In my experience, when it came to solid foods, we started introducing them in correlation to the appearance of teeth. So for my youngest, she started solids at 3 months, my middle at 6 months and my youngest at 8 months.

    My doctors always told me that babies start needing solids at around 6 months because breastmilk and formula can't provide complete nutrition at that point. But, I really think the childrens' bodies and their actions tell us what they need. Teeth mean they are ready to chomp and cries of hunger mean, obviously, that they are hungry!

    Good luck on your breastfeeding journey!

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    1. I definitely agree that momma's need to trust their gut instincts. Thanks for stopping by!

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  2. I completely love nursing so very very much. I nursed my first, Emily, until she was 15 months (and I was 4 months pregnant with my second), and the reason I quit was because I just felt that she didn't really need it anymore. (my boys were both around 9 months - they weren't as into it as she was). She didn't stop nursing on her own, but the first night that I just didn't nurse her before bed, she went right to sleep on her own no problem. At first I felt guilty for stopping, but when she didn't even seem to notice, I realized that my instincts were right... we were done. I think she just still nursed at that point because I put it in front of her. I felt good about our decision!

    It's sad that women are feeling that they need to pick their length of nursing time based on social opinions these days, especially since society seems to be getting weirder. Ha! I hope you and little bean nurse until you are both just good and ready to stop!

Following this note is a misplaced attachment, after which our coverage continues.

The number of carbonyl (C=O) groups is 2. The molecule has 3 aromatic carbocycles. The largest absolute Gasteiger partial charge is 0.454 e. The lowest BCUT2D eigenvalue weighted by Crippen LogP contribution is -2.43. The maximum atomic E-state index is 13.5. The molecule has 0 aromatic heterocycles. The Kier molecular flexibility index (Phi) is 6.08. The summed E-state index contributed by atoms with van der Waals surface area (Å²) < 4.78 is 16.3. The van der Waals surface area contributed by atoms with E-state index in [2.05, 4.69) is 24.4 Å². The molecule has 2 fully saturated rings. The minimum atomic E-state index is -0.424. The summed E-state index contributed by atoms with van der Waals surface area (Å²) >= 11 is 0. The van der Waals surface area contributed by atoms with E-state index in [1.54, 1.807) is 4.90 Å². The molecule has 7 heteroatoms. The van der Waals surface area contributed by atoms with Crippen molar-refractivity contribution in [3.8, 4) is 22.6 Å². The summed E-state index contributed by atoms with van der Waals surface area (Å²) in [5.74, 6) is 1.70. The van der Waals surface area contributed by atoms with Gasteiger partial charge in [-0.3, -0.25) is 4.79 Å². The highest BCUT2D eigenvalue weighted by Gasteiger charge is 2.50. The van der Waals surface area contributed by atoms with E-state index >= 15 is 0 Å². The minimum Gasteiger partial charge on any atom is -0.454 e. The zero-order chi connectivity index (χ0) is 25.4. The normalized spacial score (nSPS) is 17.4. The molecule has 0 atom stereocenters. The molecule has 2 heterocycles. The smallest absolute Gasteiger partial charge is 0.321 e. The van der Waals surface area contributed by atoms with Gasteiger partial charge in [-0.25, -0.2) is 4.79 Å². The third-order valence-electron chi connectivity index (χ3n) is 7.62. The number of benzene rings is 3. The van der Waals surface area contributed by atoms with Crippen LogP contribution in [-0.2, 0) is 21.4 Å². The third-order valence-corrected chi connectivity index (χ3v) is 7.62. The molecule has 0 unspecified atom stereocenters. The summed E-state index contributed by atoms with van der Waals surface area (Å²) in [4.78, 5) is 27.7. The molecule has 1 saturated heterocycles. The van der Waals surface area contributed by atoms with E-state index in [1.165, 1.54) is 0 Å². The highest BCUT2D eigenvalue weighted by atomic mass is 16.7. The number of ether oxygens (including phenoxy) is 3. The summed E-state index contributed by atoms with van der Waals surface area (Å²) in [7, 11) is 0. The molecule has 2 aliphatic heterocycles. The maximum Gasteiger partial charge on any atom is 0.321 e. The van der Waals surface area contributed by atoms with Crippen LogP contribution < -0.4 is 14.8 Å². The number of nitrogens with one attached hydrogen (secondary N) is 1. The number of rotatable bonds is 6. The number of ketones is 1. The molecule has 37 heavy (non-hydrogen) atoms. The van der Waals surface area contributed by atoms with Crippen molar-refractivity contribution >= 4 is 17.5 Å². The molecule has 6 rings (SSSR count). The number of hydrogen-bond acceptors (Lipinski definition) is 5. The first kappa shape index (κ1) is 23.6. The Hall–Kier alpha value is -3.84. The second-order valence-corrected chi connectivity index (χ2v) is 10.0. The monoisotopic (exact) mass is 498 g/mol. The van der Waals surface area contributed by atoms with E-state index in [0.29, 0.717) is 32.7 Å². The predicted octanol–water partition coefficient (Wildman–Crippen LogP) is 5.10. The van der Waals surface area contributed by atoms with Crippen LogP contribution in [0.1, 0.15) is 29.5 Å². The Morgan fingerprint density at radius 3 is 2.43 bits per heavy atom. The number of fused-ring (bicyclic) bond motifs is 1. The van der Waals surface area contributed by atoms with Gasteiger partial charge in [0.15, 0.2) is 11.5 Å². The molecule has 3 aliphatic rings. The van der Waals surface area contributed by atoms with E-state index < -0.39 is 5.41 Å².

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    1. Once again, I agree with everything you've typed Cassie :)

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  3. My girl is 16 months and she is not giving any sighns of stoping any time soon.I am nursing her every time she goes to bed,napp time and night time.I will stop maybe around 2...if she is ready.:)

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    1. Thanks for sharing! I often wonder when she'll stop.. We're planning a big trip for our 5th anniversary next year, if she's still nursing she's coming with! If not, she'll stay with Gramma and Grampa. (I'm not so secretly hoping she's still nursing so she can come with us!)

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  4. I don't have a baby yet, so I can't comment on actually nursing but I did read once (I have no idea where so I can't give you a source) that women in America and other developed countries wean their children early while women in lesser developed countries wean around the same age as primates like you said in your post mostly out of necessity due to there being less food available in those countries.

    Not sure if you'd find that interesting, but I thought I'd comment anyway!

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    1. That definitely makes sense! Thanks for sharing! Breastmilk is a great way to provide continued nutrition, lack of food will definitely keep the breastfeeding relationship going stronger for longer. But I don't think that's the only, or even in the top 3 reasons on why breastfeeding stops very short of the natural weaning age, in the US at least.

      But it's definitely something I want to look into more now :)